Clinical Ireland eye Wales scalp in Six Nations - Hindustan Times

Clinical Ireland eye Wales scalp in Six Nations

Feb 23, 2024 07:02 AM IST

Clinical Ireland eye Wales scalp in Six Nations

Ireland are in a "very good place" as they pursue unprecedented back-to-back Six Nations Grand Slams and should move a step closer with victory over Wales on Saturday, former Irish fullback Hugo MacNeill told AFP.

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The Irish sit atop the table after two bonus points wins and welcome an inexperienced Wales side, who have gone down to narrow defeats against Scotland and England.

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MacNeill, who was an integral part of the Ireland side that won the Triple Crown in 1982 and 1985, says the Irish have a spring in their step as they appear to have resolved the issues that hung over them coming into the tournament.

Namely, head coach Andy Farrell has succeeded in moving them on from their "shattering" Rugby World Cup quarter-final loss to New Zealand.

Perhaps, though, the major issue laid to rest, according to MacNeill, is the manner in which fly-half Jack Crowley has fitted into the huge vacuum left by the now-retired Johnny Sexton.

"With regard to Crowley and Sexton that was a huge issue," said MacNeill.

"There was so much chat before the Six Nations, there has never been such a debate over replacing one player in the Ireland side.

"So much more than any of the talk when other legends retired like Brian O'Driscoll and Paul O'Connell."

Crowley, 24, has been at the heart of Ireland's stunning start to the tournament.

First came a sublime 38-17 victory over the French in Marseille, a record away win in France. Then followed a 36-0 thrashing of Italy, the first time they had blanked Six Nations opposition since a 17-0 victory over England in 1987.

Crowley marked the Italy game with his first try for his country.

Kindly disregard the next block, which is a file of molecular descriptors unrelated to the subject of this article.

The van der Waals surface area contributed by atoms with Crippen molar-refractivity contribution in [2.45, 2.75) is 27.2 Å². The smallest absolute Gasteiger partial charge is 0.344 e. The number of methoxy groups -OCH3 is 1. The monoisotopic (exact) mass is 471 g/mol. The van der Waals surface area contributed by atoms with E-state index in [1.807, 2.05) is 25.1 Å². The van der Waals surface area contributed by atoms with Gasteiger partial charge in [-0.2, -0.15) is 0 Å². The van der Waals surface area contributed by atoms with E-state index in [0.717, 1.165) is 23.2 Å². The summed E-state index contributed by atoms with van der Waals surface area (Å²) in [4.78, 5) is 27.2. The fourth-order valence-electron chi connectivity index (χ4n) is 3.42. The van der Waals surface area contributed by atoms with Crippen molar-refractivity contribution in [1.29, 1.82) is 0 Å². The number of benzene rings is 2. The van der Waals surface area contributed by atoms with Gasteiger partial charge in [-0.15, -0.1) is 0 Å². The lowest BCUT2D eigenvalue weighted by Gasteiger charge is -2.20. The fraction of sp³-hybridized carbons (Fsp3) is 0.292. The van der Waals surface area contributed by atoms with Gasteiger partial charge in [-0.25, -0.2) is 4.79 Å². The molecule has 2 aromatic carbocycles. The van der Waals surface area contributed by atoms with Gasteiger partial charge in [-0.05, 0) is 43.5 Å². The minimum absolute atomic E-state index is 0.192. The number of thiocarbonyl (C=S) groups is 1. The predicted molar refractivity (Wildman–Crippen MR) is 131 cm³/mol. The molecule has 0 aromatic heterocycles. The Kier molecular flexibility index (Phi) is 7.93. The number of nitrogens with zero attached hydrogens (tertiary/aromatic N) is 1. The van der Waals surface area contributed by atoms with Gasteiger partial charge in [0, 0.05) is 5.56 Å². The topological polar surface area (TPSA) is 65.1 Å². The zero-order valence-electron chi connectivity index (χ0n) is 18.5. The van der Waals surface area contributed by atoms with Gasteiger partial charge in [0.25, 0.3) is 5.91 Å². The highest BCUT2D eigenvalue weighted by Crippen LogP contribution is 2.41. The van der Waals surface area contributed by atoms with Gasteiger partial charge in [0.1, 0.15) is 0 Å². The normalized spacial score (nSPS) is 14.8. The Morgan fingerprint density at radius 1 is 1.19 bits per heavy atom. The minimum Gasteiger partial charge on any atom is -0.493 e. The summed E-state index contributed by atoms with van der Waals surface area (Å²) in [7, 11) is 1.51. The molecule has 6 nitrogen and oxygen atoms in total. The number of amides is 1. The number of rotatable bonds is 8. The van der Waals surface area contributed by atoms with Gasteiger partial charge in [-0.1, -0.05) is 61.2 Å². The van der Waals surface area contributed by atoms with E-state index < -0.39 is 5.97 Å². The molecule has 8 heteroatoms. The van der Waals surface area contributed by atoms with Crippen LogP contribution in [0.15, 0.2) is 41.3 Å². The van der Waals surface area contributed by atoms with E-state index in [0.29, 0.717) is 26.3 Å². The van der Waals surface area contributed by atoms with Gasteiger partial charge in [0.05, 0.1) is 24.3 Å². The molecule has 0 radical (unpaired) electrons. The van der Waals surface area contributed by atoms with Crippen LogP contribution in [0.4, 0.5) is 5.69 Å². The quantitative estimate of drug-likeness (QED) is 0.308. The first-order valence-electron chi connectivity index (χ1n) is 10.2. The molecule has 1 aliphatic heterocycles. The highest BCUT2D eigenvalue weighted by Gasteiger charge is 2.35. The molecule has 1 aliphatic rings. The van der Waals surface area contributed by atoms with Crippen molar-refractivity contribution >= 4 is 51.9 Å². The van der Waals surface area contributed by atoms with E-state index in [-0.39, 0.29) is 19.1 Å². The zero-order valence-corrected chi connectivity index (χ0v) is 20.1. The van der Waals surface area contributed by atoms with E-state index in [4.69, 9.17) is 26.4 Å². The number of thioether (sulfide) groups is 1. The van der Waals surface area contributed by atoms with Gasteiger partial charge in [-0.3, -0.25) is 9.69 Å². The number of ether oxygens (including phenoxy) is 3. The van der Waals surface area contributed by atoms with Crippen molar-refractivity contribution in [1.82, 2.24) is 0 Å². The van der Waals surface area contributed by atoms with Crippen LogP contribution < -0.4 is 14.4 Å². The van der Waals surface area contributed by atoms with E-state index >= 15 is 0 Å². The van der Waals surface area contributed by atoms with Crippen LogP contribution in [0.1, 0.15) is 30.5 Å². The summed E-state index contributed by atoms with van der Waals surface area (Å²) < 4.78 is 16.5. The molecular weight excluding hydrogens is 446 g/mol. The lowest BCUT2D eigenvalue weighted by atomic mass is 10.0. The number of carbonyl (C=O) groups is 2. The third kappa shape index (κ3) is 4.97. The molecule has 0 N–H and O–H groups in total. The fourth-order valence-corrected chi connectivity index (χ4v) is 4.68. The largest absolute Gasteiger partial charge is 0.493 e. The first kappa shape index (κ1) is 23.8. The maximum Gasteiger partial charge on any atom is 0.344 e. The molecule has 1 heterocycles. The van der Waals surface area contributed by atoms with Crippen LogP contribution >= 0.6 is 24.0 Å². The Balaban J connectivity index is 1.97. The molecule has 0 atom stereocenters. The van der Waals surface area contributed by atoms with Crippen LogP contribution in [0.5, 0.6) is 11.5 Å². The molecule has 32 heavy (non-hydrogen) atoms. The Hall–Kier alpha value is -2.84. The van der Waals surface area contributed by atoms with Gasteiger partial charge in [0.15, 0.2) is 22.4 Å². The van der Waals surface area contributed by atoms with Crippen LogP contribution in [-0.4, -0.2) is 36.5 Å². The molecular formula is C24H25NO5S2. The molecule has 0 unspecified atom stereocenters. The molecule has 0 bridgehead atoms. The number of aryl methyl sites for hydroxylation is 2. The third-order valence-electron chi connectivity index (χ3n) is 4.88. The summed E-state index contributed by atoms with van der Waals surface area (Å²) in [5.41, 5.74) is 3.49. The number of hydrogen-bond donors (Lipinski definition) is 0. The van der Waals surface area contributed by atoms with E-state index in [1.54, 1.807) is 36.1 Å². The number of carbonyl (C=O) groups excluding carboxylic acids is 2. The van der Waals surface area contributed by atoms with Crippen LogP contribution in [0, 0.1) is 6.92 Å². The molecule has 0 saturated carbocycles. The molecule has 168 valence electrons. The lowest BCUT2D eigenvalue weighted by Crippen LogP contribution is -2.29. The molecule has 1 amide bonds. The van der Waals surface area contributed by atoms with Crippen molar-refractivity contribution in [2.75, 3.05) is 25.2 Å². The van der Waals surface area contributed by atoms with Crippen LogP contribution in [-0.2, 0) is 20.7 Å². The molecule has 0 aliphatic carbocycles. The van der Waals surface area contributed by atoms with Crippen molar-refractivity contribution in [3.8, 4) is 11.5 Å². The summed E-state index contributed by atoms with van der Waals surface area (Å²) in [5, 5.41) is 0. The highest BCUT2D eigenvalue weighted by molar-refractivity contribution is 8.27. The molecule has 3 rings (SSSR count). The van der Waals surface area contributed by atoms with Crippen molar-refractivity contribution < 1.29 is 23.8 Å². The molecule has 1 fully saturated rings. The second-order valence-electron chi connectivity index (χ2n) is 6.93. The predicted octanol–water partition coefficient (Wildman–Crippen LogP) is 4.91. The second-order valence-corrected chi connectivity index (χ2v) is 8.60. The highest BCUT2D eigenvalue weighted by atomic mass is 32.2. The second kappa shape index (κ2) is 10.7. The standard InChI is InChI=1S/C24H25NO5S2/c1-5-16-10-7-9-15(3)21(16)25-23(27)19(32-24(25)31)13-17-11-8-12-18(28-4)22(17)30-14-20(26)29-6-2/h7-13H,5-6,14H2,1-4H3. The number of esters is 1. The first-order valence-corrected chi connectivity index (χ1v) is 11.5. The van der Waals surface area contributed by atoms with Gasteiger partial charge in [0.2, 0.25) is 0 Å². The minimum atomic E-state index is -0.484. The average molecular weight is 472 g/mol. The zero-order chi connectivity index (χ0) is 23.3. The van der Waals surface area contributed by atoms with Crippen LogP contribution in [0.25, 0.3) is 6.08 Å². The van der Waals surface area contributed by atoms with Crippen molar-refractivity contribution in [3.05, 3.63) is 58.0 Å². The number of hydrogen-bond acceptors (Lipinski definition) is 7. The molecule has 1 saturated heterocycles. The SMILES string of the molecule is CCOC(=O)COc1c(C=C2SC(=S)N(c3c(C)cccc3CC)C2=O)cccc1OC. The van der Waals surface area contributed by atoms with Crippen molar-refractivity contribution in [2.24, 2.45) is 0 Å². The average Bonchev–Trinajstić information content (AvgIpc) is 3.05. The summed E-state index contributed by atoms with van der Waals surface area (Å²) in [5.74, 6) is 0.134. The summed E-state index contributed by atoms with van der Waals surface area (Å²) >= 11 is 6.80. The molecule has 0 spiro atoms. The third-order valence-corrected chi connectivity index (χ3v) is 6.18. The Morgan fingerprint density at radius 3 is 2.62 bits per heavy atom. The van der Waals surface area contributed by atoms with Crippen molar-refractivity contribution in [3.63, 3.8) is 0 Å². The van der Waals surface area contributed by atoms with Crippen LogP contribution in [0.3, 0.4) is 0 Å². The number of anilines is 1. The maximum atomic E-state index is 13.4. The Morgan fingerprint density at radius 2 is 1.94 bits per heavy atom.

"Fair dues to him he has done well," said MacNeill. "Now people are going to matches looking forward to seeing him play."

With Crowley settled, MacNeill says the rest of the team have been comfortable in their skin and does not think the Welsh will put them off their stride.

"Ireland have got on with the job, moved on from last October and to hold Italy to nil as they did is no mean feat, not many teams do that these days," said the 65-year-old.

MacNeill's main concern for the Welsh is that with so many veterans gone post the World Cup where is "the leadership" going to come from if things go badly awry early on in Dublin?

His pessimism is matched by former Welsh stars, Shane Williams saying he fears what might happen.

However, Alix Popham is not of that mindset, the former backrow forward, a member of Wales' 2008 title-winning side, strikes a more upbeat note based on what he has seen so far.

"Yes, there is hope, if not of a win at least a fight, a close one, that is all one can ask for," he told AFP.

"If they can build on the last two performances, especially the second-half against the Scots (they lost 27-26 after trailing 27-0) and for a very young squad to go to Twickenham and almost come away with a win (they lost 17-14) is a positive."

Popham, 44, says there is nothing more the Welsh savour than being regarded as cannon fodder.

"We love being the underdog and proving people wrong," he said.

Popham says the task facing head coach Warren Gatland ahead of the tournament in replacing players had been more taxing than that of opposite number Andy Farrell, who really just had one to replace, Sexton, "albeit a legend".

"I am a positive person and what I have seen has overall been positive with a young squad," he said.

"The only way they can develop is to be put out there into the Colosseum."


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